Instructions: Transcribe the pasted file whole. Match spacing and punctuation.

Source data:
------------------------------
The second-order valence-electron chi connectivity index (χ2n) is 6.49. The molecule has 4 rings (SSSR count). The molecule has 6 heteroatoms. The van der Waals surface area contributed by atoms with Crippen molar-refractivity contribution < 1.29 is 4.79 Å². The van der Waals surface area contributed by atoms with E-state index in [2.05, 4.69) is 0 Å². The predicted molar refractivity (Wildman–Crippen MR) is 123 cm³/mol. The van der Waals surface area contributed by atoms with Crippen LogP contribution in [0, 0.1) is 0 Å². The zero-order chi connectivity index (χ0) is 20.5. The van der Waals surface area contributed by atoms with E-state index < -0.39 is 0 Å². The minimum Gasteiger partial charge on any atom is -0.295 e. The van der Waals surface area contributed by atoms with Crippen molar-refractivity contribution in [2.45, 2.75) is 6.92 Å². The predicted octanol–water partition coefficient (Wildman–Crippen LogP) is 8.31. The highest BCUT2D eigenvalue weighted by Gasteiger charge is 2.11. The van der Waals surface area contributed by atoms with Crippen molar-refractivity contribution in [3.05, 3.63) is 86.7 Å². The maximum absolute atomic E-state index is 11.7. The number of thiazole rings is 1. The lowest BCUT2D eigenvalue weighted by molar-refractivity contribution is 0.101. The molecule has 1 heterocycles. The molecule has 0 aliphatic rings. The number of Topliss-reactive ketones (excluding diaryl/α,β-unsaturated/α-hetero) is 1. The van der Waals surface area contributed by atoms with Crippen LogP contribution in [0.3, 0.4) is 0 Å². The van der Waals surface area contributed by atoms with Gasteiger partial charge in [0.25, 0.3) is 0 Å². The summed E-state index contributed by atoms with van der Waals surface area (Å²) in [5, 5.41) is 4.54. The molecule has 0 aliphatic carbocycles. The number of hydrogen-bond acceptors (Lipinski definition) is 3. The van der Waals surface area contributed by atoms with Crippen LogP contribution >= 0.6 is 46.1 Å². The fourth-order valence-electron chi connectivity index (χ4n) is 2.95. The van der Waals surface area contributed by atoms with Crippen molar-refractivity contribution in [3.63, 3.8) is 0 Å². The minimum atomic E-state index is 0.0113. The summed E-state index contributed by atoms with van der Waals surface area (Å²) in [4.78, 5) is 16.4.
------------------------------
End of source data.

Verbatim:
The second-order valence-electron chi connectivity index (χ2n) is 6.49. The molecule has 4 rings (SSSR count). The molecule has 6 heteroatoms. The van der Waals surface area contributed by atoms with Crippen molar-refractivity contribution < 1.29 is 4.79 Å². The van der Waals surface area contributed by atoms with E-state index in [2.05, 4.69) is 0 Å². The predicted molar refractivity (Wildman–Crippen MR) is 123 cm³/mol. The van der Waals surface area contributed by atoms with Crippen LogP contribution in [0, 0.1) is 0 Å². The zero-order chi connectivity index (χ0) is 20.5. The van der Waals surface area contributed by atoms with E-state index < -0.39 is 0 Å². The minimum Gasteiger partial charge on any atom is -0.295 e. The van der Waals surface area contributed by atoms with Crippen molar-refractivity contribution in [2.45, 2.75) is 6.92 Å². The predicted octanol–water partition coefficient (Wildman–Crippen LogP) is 8.31. The highest BCUT2D eigenvalue weighted by Gasteiger charge is 2.11. The van der Waals surface area contributed by atoms with Crippen molar-refractivity contribution in [3.05, 3.63) is 86.7 Å². The maximum absolute atomic E-state index is 11.7. The number of thiazole rings is 1. The lowest BCUT2D eigenvalue weighted by molar-refractivity contribution is 0.101. The molecule has 1 heterocycles. The molecule has 0 aliphatic rings. The number of Topliss-reactive ketones (excluding diaryl/α,β-unsaturated/α-hetero) is 1. The van der Waals surface area contributed by atoms with Crippen LogP contribution in [0.3, 0.4) is 0 Å². The van der Waals surface area contributed by atoms with Gasteiger partial charge in [0.25, 0.3) is 0 Å². The summed E-state index contributed by atoms with van der Waals surface area (Å²) in [5, 5.41) is 4.54. The molecule has 0 aliphatic carbocycles. The number of hydrogen-bond acceptors (Lipinski definition) is 3. The van der Waals surface area contributed by atoms with Crippen LogP contribution >= 0.6 is 46.1 Å². The fourth-order valence-electron chi connectivity index (χ4n) is 2.95. The van der Waals surface area contributed by atoms with Crippen molar-refractivity contribution in [3.63, 3.8) is 0 Å². The minimum atomic E-state index is 0.0113. The summed E-state index contributed by atoms with van der Waals surface area (Å²) in [4.78, 5) is 16.4.